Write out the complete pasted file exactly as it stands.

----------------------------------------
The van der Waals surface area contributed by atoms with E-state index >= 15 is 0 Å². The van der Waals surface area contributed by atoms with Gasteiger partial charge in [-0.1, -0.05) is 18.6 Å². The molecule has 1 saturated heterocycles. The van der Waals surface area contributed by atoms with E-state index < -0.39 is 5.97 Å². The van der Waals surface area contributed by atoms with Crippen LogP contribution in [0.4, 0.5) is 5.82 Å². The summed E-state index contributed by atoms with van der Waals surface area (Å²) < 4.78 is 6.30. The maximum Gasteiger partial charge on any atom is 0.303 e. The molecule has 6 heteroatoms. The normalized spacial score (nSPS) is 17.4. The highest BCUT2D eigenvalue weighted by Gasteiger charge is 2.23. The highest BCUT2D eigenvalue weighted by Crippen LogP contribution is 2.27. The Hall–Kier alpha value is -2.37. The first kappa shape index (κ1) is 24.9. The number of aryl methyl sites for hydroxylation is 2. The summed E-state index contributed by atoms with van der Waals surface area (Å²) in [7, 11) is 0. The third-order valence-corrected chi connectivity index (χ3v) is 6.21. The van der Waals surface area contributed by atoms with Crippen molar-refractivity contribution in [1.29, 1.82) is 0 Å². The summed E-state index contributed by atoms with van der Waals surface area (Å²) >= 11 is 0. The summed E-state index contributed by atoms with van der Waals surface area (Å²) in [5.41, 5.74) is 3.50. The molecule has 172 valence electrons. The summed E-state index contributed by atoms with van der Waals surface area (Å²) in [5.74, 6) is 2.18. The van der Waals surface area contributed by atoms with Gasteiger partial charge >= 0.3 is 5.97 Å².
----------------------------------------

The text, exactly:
The van der Waals surface area contributed by atoms with E-state index >= 15 is 0 Å². The van der Waals surface area contributed by atoms with Gasteiger partial charge in [-0.1, -0.05) is 18.6 Å². The molecule has 1 saturated heterocycles. The van der Waals surface area contributed by atoms with E-state index < -0.39 is 5.97 Å². The van der Waals surface area contributed by atoms with Crippen LogP contribution in [0.4, 0.5) is 5.82 Å². The summed E-state index contributed by atoms with van der Waals surface area (Å²) < 4.78 is 6.30. The maximum Gasteiger partial charge on any atom is 0.303 e. The molecule has 6 heteroatoms. The normalized spacial score (nSPS) is 17.4. The highest BCUT2D eigenvalue weighted by Gasteiger charge is 2.23. The highest BCUT2D eigenvalue weighted by Crippen LogP contribution is 2.27. The Hall–Kier alpha value is -2.37. The first kappa shape index (κ1) is 24.9. The number of aryl methyl sites for hydroxylation is 2. The summed E-state index contributed by atoms with van der Waals surface area (Å²) in [7, 11) is 0. The third-order valence-corrected chi connectivity index (χ3v) is 6.21. The van der Waals surface area contributed by atoms with Crippen molar-refractivity contribution in [1.29, 1.82) is 0 Å². The summed E-state index contributed by atoms with van der Waals surface area (Å²) >= 11 is 0. The summed E-state index contributed by atoms with van der Waals surface area (Å²) in [5.41, 5.74) is 3.50. The molecule has 172 valence electrons. The summed E-state index contributed by atoms with van der Waals surface area (Å²) in [5.74, 6) is 2.18. The van der Waals surface area contributed by atoms with Gasteiger partial charge >= 0.3 is 5.97 Å².